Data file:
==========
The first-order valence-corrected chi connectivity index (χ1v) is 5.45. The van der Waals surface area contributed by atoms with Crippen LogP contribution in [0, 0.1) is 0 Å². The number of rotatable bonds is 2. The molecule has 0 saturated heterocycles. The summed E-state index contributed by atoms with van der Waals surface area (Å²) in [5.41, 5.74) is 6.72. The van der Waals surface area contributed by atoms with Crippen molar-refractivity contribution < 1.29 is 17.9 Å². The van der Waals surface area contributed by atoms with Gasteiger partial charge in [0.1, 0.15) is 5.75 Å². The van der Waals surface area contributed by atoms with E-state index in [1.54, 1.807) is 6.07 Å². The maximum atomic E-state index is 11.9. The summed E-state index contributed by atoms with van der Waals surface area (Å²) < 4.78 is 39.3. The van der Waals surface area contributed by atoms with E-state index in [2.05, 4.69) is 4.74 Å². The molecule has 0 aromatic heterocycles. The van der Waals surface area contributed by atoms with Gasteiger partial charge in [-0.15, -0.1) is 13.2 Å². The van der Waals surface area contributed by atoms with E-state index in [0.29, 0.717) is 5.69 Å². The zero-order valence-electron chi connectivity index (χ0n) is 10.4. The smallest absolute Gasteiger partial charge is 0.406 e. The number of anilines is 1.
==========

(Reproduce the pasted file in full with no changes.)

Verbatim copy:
The first-order valence-corrected chi connectivity index (χ1v) is 5.45. The van der Waals surface area contributed by atoms with Crippen LogP contribution in [0, 0.1) is 0 Å². The number of rotatable bonds is 2. The molecule has 0 saturated heterocycles. The summed E-state index contributed by atoms with van der Waals surface area (Å²) in [5.41, 5.74) is 6.72. The van der Waals surface area contributed by atoms with Crippen molar-refractivity contribution < 1.29 is 17.9 Å². The van der Waals surface area contributed by atoms with Gasteiger partial charge in [0.1, 0.15) is 5.75 Å². The van der Waals surface area contributed by atoms with E-state index in [1.54, 1.807) is 6.07 Å². The maximum atomic E-state index is 11.9. The summed E-state index contributed by atoms with van der Waals surface area (Å²) < 4.78 is 39.3. The van der Waals surface area contributed by atoms with E-state index in [2.05, 4.69) is 4.74 Å². The molecule has 0 aromatic heterocycles. The van der Waals surface area contributed by atoms with Gasteiger partial charge in [-0.15, -0.1) is 13.2 Å². The van der Waals surface area contributed by atoms with E-state index in [0.29, 0.717) is 5.69 Å². The zero-order valence-electron chi connectivity index (χ0n) is 10.4. The smallest absolute Gasteiger partial charge is 0.406 e. The number of anilines is 1.